Pharmacognostical Evaluation of an Extra-pharmacopoeial Drug of Ayurveda - Anisochilus carnosus (L.f.) Wall.

Jose, Mallya, Tantrady, Vishwanatha, Prabhu, and Koppala Narayana: Pharmacognostical Evaluation of an Extra-pharmacopoeial Drug of Ayurveda - Anisochilus carnosus (L.f.) Wall.

Authors

INTRODUCTION

India is a rich treasure trove of diverse flora along with ethno-medicinal knowledge. Ethno medicine is the study or comparison of the traditional medicine practiced by various ethnic groups.[1] Traditional knowledge encompasses wisdom, knowledge, teaching and experience of these communities and many a times it is orally transmitted from generation to generation.[2] Urbanization and changed life style resulted in slow erosion of such knowledge rays. India with huge repository of such knowledge must collect and scientifically document these information to enrich its existing Pharmacopeia.[3]

Anisochilus carnosus (L.f) Wall. is an aromatic herb, belonging to family Lamiaceae commonly known as Arikal tumbe by traditional practitioners of Udupi district.[4] It is an annual herb which grows at high altitudes of Western Ghats, fairly common in the crevices of exposed rocks.[5] It is 30 to 60 cm tall, rough, branched plant with leaf stalks upto 1.3 to 5 cm long. Leaves are ovate-oblong, velvety in nature having crenulate margins, inflorescence is a verticillaster. Leaves and aerials parts are used in medicine by traditional practitioners in the treatment of gastric ulcers and stomachache. The leaves are also kept between toes to cure fungal infections of foot and toes.[6] Till now the quality standards of this multiple beneficiary plant has not been documented. With this background, a detailed pharmacognostic study of different parts of the drug employing macro-microscopy, physicochemical standardisation, secondary metabolite screening and HPTLC fingerprinting has been planned in this communication.

MATERIALS AND METHODS

Collection and authentication

Mature whole plant of A. carnosus (L.f.) Wall. flowering and fruiting was collected from Udupi District. Morphology features were compared with Flora of Udupi and a reference sample is deposited at Pharmacognosy Unit of SDM Centre for research in Ayurveda and Allied Sciences Udupi (Vouncher No: 16081201). Plant parts were cleaned from extraneous matter, washed properly in slow tap water before shade drying of root, stem and leaves. After complete air drying the plant material was powdered and preserved for further study. Some fresh samples were preserved in FAA solution for microscopic study.[7]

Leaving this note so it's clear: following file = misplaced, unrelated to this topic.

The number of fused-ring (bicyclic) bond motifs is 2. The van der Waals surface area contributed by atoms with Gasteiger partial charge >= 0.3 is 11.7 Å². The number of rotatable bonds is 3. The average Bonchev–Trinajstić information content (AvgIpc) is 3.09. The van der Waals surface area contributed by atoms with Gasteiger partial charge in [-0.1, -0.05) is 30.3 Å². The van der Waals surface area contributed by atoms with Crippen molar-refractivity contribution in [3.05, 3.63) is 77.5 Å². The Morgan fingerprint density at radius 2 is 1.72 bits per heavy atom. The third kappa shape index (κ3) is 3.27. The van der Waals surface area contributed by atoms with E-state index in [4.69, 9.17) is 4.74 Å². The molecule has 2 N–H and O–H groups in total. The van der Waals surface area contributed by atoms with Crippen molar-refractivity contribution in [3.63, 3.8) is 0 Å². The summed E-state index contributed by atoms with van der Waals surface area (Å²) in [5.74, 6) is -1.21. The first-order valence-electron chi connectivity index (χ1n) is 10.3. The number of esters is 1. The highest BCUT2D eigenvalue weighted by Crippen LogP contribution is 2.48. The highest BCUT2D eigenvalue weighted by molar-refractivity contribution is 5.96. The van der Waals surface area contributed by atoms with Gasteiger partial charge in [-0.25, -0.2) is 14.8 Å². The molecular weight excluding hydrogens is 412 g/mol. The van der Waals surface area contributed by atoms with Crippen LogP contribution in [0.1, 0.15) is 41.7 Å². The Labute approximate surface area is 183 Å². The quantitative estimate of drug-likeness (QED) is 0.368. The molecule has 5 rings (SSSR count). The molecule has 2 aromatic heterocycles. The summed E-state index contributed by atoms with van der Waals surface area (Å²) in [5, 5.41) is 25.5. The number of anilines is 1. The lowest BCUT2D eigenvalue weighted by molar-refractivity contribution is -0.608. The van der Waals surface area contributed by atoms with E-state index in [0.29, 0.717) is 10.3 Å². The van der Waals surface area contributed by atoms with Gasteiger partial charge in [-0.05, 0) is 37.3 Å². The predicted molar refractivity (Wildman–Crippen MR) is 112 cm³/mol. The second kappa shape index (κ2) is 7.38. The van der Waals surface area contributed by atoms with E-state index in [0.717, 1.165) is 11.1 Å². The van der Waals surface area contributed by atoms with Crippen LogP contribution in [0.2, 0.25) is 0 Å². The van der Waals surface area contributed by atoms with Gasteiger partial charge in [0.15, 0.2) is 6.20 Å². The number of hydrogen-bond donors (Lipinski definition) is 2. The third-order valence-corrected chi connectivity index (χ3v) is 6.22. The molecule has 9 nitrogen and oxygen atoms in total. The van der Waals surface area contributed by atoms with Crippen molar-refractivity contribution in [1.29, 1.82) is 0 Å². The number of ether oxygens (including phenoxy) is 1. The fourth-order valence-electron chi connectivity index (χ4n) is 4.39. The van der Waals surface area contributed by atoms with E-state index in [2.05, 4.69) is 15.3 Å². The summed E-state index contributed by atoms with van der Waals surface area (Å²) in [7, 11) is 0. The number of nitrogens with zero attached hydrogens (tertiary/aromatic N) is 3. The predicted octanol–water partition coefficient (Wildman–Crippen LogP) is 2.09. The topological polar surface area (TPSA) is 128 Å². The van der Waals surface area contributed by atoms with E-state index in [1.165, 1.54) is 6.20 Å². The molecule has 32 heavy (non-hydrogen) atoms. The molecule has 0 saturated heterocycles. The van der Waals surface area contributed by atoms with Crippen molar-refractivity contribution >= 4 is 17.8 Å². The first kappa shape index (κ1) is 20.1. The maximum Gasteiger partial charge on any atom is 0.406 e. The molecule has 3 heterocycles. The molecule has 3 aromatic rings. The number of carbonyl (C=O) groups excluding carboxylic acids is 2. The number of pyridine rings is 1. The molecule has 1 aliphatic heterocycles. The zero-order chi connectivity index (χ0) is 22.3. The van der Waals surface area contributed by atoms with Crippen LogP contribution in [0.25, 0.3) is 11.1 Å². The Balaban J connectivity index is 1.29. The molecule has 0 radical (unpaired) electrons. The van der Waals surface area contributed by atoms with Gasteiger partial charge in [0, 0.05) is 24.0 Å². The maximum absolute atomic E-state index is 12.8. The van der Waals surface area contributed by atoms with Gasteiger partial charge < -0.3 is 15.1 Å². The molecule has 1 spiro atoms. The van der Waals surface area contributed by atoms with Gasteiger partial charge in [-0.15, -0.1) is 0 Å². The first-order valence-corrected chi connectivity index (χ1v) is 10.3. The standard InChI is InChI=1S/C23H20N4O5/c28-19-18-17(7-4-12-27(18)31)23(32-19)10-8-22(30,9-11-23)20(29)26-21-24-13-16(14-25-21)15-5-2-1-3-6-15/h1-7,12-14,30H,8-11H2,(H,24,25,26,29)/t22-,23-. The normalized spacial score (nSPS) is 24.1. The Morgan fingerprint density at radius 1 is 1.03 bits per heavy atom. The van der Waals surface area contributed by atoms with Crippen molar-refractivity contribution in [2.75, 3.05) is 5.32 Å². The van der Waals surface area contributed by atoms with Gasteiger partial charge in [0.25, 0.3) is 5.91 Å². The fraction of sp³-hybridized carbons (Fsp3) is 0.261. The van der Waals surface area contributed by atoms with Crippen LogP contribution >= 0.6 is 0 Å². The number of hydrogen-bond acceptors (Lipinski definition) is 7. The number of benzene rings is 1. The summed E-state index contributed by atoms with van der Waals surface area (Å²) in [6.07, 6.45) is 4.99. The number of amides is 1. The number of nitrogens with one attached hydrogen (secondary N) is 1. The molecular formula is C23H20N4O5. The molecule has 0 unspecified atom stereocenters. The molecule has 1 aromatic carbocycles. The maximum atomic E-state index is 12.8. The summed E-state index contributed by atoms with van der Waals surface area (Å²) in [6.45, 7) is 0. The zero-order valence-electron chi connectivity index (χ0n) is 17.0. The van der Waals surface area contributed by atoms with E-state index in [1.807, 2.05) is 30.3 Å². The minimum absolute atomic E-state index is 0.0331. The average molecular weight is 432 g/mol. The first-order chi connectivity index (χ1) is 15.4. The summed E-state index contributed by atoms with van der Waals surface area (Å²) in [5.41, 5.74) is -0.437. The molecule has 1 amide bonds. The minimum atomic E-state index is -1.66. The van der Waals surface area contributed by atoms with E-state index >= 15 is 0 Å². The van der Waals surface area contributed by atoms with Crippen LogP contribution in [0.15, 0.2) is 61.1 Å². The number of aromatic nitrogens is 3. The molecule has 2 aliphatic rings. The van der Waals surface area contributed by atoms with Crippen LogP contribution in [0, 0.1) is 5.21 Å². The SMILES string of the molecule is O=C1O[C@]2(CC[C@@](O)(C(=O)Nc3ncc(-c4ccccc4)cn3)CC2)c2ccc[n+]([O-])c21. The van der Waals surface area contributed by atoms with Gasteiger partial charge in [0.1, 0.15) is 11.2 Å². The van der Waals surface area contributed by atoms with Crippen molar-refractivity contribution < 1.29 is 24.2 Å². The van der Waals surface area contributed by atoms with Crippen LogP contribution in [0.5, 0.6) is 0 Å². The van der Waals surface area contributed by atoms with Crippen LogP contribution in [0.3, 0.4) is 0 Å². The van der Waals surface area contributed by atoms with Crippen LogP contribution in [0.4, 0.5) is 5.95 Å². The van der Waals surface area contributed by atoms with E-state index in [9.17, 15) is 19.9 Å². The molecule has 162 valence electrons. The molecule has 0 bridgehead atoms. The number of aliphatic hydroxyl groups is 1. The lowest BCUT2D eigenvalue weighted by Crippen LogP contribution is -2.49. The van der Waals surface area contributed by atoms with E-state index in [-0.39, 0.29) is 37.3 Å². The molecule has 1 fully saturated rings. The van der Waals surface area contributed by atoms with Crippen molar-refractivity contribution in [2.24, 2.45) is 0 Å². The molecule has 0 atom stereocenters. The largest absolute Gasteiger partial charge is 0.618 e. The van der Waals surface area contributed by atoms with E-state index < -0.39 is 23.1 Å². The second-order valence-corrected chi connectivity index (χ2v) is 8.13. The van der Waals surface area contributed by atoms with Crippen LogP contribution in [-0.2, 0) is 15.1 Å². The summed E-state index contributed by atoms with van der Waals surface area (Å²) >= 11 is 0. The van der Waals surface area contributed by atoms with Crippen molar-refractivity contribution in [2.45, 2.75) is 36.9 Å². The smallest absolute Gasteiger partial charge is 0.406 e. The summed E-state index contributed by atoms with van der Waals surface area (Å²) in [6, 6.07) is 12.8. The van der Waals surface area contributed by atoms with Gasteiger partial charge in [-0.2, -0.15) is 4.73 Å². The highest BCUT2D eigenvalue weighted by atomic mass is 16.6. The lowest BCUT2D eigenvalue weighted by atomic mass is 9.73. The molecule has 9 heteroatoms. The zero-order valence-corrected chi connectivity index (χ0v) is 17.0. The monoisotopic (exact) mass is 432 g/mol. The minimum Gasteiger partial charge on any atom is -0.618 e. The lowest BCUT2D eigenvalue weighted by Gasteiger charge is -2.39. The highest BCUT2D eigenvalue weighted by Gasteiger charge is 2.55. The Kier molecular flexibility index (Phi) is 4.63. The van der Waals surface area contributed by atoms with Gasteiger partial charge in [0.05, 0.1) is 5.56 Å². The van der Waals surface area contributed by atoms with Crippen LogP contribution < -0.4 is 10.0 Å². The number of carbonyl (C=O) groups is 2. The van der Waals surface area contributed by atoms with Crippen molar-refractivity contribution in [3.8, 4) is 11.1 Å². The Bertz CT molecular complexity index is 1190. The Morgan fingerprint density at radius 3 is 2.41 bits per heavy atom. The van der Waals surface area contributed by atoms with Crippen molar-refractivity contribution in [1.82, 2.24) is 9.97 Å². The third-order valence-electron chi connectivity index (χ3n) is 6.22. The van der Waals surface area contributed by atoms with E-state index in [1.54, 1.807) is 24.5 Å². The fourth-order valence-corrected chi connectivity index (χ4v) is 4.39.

Macroscopic evaluation

Morphological characters of root, stem and leaves were studied by visual observation following the Standard protocols. These samples were keenly observed under naked eye to record the specific botanical characters and it was also recorded using Canon digital camera with size indicating rulers.[8]

Microscopic evaluation

The histology of root, stem and leaves was recorded following standard procedures. The preserved specimens were cut into thin transverse section using a sharp blade and the sections were stained with saffranine. Transverse sections were photographed using Zeiss AXIO trinocular microscope attached with Zeiss AxioCam camera under bright field light. Magnification of the figures was indicated by the scale-bars.[9]

Powder microscopy

A pinch of powder was warmed with drops of chloral hyadrate on a microscopic slide and mounted in glycerin. Slides were observed under the microscope, diagnostic characters marked and photographed with Zeiss Axio Cam camera under bright field light.[10]

Physico-chemical standards

A.carnosus whole plant powder was tested for pharmacopoeial constants like loss on drying at 105°C, total ash, acid insoluble ash, alcohol soluble extractive, water soluble extractive as per standard protocol.[11]

Preliminary phytochemical analysis

Preliminary phytochemical investigation was done to detect the presence of alkaloids, steroids, carbohydrates, tannin, flavinoids, saponins, triterpenoids, coumarins and phenols in ethanololic extracts of A. carnosus.[12]

HPTLC finger printing

One gram of A. carnosus Whole plant powder was extracted with 10 ml of ethanol. Four, 8 and 12 μl of the above extract were applied on a pre-coated silica gel F254 on aluminum plates to a band width of 7 mm using Linomat 5 TLC applicator. The plate was developed in toluene: ethyl acetate (7.0: 1.0) mobile phasse. The developed plates were visualized under short and long UV and scanned under UV 254nm, 366nm and 620nm before derivatisation with vanillin sulphuric acid. Rf, colour of the spots and densitometric scan were recorded.[13,14]

RESULTS AND DISCUSSION